by Jim Nintzel
Gabby Giffords and Mark Kelly examine how well their Political Action Committee, Americans for Responsible Solutions, did in supporting candidates and ballot measures across the country:
Sometimes it can be difficult to identify a signal through all the noise in the hours after a big election. There were a lot of races called last night, each one with unique factors, local and national, influencing the final outcome.
We felt it important to check in with you — today — on the progress of our shared work as an organization committed to keeping our communities safer from gun violence.
There's a lot to be proud of. In the races where we took action to elevate the issue of gun safety, we won more times than we lost. And that was no easy feat last night.
First, we won in Washington State, the one place background checks were actually on the ballot. A measure mandating universal background checks passed overwhelmingly, while a gun lobby attempt to confuse voters failed. As you know, we made multiple trips to the state, we ran a paid mail program, and our groups Veterans for Responsible Solutions and Gun Owners for Responsible Solutions were active as well. Our mail program was particularly interesting because we ran sophisticated controlled experiments to determine the precise people we needed to reach, and with what specific message, in order to get them to vote YES on Initiative 594 and NO on 591. In the end, we estimate we may have convinced 20,000 people to support I-594 and 13,000 to oppose I-591. It will also help us in future campaigns.
In Connecticut, Governor Malloy is claiming victory after a hard fought campaign where guns were a central issue in the race. His leadership in the hours, days, and weeks after the tragedy at Sandy Hook made this one of our "must haves" for the night. Our sister organization, Common Sense Connecticut, worked hard to get our message out in the final weeks in the race — when we watched it shift in our favor.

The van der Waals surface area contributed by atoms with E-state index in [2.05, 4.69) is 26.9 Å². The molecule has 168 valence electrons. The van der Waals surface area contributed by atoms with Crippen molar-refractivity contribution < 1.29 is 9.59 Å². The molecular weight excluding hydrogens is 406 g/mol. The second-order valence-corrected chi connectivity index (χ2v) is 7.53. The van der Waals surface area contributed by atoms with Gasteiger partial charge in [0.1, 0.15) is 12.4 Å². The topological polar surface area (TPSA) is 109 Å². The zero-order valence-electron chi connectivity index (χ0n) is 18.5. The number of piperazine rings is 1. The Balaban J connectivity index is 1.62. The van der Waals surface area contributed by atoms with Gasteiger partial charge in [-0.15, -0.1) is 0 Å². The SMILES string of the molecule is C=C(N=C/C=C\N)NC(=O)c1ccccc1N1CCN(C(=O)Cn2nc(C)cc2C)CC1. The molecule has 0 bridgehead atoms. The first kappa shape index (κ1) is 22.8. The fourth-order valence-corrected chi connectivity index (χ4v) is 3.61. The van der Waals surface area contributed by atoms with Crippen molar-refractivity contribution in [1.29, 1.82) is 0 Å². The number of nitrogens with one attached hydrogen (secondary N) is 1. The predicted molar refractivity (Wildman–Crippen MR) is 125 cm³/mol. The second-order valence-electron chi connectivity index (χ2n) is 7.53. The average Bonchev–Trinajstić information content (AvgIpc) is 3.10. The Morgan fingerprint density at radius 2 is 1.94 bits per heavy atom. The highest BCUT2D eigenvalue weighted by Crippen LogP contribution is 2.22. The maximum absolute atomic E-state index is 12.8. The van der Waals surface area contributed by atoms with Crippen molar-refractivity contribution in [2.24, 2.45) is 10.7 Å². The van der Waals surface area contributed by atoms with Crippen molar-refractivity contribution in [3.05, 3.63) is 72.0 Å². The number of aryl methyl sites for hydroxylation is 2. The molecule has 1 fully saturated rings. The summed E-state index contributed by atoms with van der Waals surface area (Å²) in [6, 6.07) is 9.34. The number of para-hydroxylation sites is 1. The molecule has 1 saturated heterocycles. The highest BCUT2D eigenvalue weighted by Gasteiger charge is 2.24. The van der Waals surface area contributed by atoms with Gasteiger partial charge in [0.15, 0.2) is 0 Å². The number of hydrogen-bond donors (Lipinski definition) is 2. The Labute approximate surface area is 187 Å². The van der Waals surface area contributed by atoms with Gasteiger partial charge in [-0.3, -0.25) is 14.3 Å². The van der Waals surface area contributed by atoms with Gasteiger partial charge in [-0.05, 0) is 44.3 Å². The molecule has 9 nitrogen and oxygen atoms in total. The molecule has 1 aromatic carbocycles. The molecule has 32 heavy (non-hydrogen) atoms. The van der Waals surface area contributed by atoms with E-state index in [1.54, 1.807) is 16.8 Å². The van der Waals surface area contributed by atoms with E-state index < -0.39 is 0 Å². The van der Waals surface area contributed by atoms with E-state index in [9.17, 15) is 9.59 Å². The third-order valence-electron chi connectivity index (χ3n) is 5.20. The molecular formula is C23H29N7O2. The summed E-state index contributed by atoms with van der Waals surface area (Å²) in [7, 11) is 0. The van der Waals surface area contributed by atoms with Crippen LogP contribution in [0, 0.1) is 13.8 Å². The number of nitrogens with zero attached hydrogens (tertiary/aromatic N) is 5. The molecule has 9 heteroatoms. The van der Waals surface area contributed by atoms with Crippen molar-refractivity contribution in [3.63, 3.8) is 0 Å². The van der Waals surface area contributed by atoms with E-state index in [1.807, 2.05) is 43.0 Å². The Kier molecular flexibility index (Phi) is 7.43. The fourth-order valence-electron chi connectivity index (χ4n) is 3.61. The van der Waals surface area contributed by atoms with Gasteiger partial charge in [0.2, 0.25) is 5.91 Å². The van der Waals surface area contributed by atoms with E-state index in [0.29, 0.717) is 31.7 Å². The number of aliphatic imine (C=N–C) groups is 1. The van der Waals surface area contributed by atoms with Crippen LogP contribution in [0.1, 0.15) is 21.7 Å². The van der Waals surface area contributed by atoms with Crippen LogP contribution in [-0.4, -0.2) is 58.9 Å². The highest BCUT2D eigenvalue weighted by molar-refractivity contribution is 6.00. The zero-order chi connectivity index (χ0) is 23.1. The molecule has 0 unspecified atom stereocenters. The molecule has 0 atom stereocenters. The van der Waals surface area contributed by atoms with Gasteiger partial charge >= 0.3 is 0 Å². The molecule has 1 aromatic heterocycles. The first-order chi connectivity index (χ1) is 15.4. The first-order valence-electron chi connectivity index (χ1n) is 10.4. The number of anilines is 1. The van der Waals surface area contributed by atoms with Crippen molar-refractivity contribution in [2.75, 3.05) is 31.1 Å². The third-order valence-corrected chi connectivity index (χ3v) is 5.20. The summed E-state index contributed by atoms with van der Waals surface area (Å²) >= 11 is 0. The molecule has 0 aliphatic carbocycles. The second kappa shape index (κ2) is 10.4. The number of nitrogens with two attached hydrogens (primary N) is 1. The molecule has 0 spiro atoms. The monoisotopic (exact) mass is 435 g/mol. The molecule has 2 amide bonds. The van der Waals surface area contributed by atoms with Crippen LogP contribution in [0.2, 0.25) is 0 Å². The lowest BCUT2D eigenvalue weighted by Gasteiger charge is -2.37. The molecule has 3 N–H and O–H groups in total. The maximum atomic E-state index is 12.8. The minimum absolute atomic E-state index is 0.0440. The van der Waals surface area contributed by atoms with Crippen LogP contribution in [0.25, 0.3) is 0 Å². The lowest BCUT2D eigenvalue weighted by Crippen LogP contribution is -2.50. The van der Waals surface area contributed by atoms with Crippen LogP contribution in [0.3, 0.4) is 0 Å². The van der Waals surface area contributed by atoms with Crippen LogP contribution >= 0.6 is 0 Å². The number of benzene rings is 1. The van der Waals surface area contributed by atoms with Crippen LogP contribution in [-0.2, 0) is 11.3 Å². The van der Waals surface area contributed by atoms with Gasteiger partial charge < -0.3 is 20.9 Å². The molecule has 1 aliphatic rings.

There were losses, no doubt. We're sad that we lost in races with champions of common sense like Kay Hagan in North Carolina and Mark Udall in Colorado. They stood with us, and we stood with them. And while we're disappointed with the results in those races, the map shifts in our favor during the 2016 elections, and we look forward to playing offense, as opposed to just defending seats.
We also won a few Senate races: Jeanne Shaheen pulled through, and Al Franken was victorious. In New Hampshire, we ran a powerful ad in the final days of the campaign featuring a father who lost his six-year-old son at the shooting at Sandy Hook Elementary School.
The House was a mixed bag with results still pending. A split in New Hampshire, loss in Colorado, win in Pennsylvania, loss in Iowa, and Ron Barber's race still too close to call.
So what does this all mean? It means that we move forward as an organization with a tremendous amount of new knowledge and information about how to defeat the gun lobby in competitive races. We won in the one place background checks were on the ballot, and did so by a wide margin. With near universal support for expanded background checks, it's an area we'll expand upon in the future. We lost a few races, but learned a lot about the gun lobby's tactics in competitive campaigns. Our organization ran a sophisticated data and analytics operation, and we'll learn even more as numbers come in from the races we invested in.
We also re-affirmed what we knew the day we started this organization shortly after the tragedy at Sandy Hook — that you are the backbone of the campaign to keep our communities safer from gun violence. You contributed, made calls, and knocked on doors. When supporters of common sense solutions vote to keep us safer vote, we win.
And we will keep racking up wins in the future. We're sure of it.
Thanks for standing with us. We'll be in touch.
Gabby Giffords and Mark Kelly